Recently there has been a lot of talk about teachers bringing guns to school in Utah. There is a very large voice behind gun advocacy here, but I would like to lend my voice to an important counterpoint and add some points I hope we will all consider carefully.
Many parents here seem comfortable with the notion of armed teachers. For those of us who are not, we feel our rights as parents have been utterly violated. We have no right under Utah law to know whether at any point in time there is a gun or guns in our child's classroom.
According to the Utah Department of Health: "For every one time a gun in a home was used in self-defense, there were four unintentional shootings, seven criminal assaults or homicides, and eleven attempted or completed suicides." (You can find this information on Utah.gov.)
Yes, a classroom is not a home, but there are no studies or information available for guns in classrooms, since this is a very recent phenomenon. And Utah is only one of four states that currently allows concealed weapons in school zones. It is important to remember that the law allows not only teachers to bring guns to school, but anyone who has taken the very short permit training. Volunteers, janitors, administrators, grandparents, anyone! We are just blindly trusting that all these people will operate their guns in a safe and attentive manner. Parents are not even allowed to bring homemade cupcakes to school, but we can bring a lethal weapon.
Consider all the ways this can backfire. Let's say a volunteer leaves a gun in her purse and your kindergartener wanders over and curiously investigates. Suppose a large and behaviorally challenged high school student overpowers an instructor. I have heard of students saying that if they even think a certain teacher has a gun, they will not go to class because they feel threatened and intimidated. Is this an environment that is conducive to learning? Absolutely not.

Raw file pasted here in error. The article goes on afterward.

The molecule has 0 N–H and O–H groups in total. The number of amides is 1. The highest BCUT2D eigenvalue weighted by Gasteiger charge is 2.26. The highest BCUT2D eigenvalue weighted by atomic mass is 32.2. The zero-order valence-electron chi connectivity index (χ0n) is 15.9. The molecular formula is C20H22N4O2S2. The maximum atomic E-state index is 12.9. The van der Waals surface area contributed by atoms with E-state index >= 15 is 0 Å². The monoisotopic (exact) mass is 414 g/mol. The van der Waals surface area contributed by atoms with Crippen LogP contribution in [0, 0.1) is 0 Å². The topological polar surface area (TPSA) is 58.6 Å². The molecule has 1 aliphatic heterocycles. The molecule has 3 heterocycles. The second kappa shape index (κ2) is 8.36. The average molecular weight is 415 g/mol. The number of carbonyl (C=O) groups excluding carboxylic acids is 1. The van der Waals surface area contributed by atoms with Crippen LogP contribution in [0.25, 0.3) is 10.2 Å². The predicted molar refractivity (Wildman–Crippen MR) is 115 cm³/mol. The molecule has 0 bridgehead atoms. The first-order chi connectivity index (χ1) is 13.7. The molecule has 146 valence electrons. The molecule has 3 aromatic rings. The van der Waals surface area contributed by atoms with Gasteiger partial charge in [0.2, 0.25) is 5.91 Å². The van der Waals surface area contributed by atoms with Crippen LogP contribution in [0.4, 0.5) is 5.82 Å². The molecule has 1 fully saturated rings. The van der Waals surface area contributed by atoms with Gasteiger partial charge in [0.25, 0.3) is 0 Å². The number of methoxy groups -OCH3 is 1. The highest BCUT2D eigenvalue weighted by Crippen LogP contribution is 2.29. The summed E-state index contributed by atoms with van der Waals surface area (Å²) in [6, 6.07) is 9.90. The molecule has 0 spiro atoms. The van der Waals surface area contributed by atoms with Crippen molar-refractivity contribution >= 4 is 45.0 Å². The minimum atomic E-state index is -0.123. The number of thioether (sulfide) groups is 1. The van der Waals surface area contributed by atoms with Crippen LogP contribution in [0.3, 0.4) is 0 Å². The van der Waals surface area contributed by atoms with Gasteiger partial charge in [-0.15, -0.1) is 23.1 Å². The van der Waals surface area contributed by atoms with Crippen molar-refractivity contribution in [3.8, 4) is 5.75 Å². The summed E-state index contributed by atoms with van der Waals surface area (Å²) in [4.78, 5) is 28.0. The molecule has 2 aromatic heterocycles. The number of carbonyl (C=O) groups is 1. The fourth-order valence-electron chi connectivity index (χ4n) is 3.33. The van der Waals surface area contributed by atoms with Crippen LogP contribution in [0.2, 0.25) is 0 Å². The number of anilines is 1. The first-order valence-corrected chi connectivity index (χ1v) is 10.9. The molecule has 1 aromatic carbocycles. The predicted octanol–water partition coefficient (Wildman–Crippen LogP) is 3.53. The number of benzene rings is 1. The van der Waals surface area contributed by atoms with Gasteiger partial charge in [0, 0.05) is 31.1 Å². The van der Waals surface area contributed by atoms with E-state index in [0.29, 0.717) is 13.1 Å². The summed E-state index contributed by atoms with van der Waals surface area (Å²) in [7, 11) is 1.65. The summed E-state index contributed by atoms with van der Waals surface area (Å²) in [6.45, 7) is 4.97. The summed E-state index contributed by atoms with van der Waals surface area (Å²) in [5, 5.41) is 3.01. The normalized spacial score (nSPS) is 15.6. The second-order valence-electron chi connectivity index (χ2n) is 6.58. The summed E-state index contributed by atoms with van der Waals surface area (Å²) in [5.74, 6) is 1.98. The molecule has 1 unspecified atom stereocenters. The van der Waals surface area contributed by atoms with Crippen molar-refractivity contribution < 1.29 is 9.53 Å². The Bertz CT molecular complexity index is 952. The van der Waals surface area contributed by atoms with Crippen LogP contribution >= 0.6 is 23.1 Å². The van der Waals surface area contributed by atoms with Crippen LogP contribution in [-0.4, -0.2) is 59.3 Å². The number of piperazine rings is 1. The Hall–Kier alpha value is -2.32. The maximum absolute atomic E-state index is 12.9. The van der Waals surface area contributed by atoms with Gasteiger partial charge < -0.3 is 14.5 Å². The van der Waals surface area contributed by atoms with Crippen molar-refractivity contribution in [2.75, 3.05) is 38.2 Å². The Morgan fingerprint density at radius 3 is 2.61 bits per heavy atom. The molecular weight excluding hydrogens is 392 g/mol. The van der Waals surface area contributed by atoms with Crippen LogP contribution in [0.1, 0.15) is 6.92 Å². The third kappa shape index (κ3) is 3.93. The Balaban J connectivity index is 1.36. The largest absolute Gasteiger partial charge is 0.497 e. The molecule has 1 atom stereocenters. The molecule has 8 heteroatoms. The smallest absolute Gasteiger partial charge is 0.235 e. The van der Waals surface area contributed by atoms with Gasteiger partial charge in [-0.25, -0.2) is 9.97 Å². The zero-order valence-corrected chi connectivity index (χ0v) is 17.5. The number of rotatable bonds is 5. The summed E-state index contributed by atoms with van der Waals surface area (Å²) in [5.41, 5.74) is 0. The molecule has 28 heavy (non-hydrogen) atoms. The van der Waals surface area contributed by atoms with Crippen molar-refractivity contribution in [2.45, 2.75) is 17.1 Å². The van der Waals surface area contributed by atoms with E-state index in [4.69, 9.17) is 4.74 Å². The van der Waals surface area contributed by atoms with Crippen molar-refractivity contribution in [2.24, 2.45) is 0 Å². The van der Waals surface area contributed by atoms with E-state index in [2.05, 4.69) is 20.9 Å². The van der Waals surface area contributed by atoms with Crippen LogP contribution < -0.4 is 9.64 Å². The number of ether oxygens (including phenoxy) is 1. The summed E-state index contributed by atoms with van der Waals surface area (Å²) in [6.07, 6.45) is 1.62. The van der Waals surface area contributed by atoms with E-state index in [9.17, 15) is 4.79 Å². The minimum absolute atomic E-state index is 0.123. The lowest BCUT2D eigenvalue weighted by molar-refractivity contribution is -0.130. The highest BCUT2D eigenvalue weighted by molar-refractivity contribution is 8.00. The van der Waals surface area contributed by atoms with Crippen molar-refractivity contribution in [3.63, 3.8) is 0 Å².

Furthermore, teachers are already strapped for time and resources, forced to wear multiple hats and serve different roles. What teacher has the time or money to stay on top of the weapons training and target practice needed for responsibly wielding a gun at school? What average Utah parent has the time?
A local police chief told me that our schools were not built for gunfire. Bullets penetrate doors and walls, leaving many at risk. When did vigilantism become our modus operandi for protecting our children and ourselves? And why aren't we discussing Utah's woefully inadequate gun laws? Having smart and consistent gun laws should be our very first line of defense in protecting our children.
There are so many avenues for criminals to amass large amounts of guns and ammunition in this state, I don't even know where to begin to explain them all. The classified ads, for starters, then gun shows; not to mention the fact the our state exempts itself from the need to provide necessary information to the federal system for background checks. I guess Utah parents must know what is better for the safety of their children than the American Academy of Pediatrics, which states: "The AAP firmly believes that that the most effective way to prevent firearm-related injury to children is to keep guns out of homes and communities."
Do we know better than the Utah Education Association, which aligns itself with the NEA saying: "Guns have no place in our schools. Period. We must do everything we can to reduce the possibility of any gunfire in schools, and concentrate on ways to keep all guns off school property and ensure the safety of children and school employees." Really legislators, I have no constitutional right to know whether there is a gun in my child's classroom?
And for those who would say not allowing guns in our schools will leave our children open and defenseless, why not tax the stacks of guns being sold in our state to pay for more police officers at school? They are the only truly qualified professionals who swear an oath to protect us. Vigilante laypeople do not.
Miriam Walkingshaw is the co-founder of Utah Parents Against Gun Violence.